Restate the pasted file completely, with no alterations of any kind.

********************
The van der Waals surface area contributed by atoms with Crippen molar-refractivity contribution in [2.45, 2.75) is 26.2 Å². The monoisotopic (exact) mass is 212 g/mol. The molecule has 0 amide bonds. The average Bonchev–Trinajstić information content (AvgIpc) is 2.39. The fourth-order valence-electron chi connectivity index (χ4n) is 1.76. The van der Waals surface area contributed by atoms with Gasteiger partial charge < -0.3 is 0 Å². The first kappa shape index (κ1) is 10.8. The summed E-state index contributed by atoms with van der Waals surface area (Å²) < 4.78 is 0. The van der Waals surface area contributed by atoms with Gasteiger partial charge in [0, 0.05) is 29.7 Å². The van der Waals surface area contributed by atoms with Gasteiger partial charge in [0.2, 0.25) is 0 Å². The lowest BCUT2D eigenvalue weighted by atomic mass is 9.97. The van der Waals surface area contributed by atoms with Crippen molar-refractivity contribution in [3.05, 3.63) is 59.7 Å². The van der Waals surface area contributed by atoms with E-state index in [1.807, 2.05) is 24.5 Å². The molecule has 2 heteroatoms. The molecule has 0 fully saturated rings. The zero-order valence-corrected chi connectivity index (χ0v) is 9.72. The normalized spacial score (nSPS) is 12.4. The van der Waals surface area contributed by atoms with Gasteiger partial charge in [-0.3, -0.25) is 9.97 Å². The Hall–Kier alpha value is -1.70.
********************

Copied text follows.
The van der Waals surface area contributed by atoms with Crippen molar-refractivity contribution in [2.45, 2.75) is 26.2 Å². The monoisotopic (exact) mass is 212 g/mol. The molecule has 0 amide bonds. The average Bonchev–Trinajstić information content (AvgIpc) is 2.39. The fourth-order valence-electron chi connectivity index (χ4n) is 1.76. The van der Waals surface area contributed by atoms with Gasteiger partial charge < -0.3 is 0 Å². The first kappa shape index (κ1) is 10.8. The summed E-state index contributed by atoms with van der Waals surface area (Å²) < 4.78 is 0. The van der Waals surface area contributed by atoms with Gasteiger partial charge in [0, 0.05) is 29.7 Å². The van der Waals surface area contributed by atoms with Gasteiger partial charge in [0.2, 0.25) is 0 Å². The lowest BCUT2D eigenvalue weighted by atomic mass is 9.97. The van der Waals surface area contributed by atoms with Crippen molar-refractivity contribution in [3.05, 3.63) is 59.7 Å². The van der Waals surface area contributed by atoms with E-state index in [1.807, 2.05) is 24.5 Å². The molecule has 2 heteroatoms. The molecule has 0 fully saturated rings. The zero-order valence-corrected chi connectivity index (χ0v) is 9.72. The normalized spacial score (nSPS) is 12.4. The van der Waals surface area contributed by atoms with Gasteiger partial charge in [-0.3, -0.25) is 9.97 Å². The Hall–Kier alpha value is -1.70.